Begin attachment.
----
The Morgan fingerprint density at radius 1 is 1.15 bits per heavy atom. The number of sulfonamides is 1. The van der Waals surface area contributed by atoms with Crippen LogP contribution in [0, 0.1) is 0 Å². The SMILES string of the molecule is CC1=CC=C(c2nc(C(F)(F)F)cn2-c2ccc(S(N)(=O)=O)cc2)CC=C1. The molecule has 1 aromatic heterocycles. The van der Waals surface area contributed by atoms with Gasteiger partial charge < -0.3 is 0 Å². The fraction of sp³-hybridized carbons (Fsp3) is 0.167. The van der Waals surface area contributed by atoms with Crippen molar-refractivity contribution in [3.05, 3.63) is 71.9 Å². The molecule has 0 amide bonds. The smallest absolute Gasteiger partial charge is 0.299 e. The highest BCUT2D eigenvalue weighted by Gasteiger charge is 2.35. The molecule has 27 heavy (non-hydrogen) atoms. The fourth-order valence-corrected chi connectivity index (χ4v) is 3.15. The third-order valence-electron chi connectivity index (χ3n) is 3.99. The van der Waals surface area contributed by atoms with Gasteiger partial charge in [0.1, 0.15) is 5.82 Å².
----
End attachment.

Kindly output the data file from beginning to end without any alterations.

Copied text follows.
The Morgan fingerprint density at radius 1 is 1.15 bits per heavy atom. The number of sulfonamides is 1. The van der Waals surface area contributed by atoms with Crippen LogP contribution in [0, 0.1) is 0 Å². The SMILES string of the molecule is CC1=CC=C(c2nc(C(F)(F)F)cn2-c2ccc(S(N)(=O)=O)cc2)CC=C1. The molecule has 1 aromatic heterocycles. The van der Waals surface area contributed by atoms with Gasteiger partial charge < -0.3 is 0 Å². The fraction of sp³-hybridized carbons (Fsp3) is 0.167. The van der Waals surface area contributed by atoms with Crippen molar-refractivity contribution in [3.05, 3.63) is 71.9 Å². The molecule has 0 amide bonds. The smallest absolute Gasteiger partial charge is 0.299 e. The highest BCUT2D eigenvalue weighted by Gasteiger charge is 2.35. The molecule has 27 heavy (non-hydrogen) atoms. The fourth-order valence-corrected chi connectivity index (χ4v) is 3.15. The third-order valence-electron chi connectivity index (χ3n) is 3.99. The van der Waals surface area contributed by atoms with Gasteiger partial charge in [0.1, 0.15) is 5.82 Å².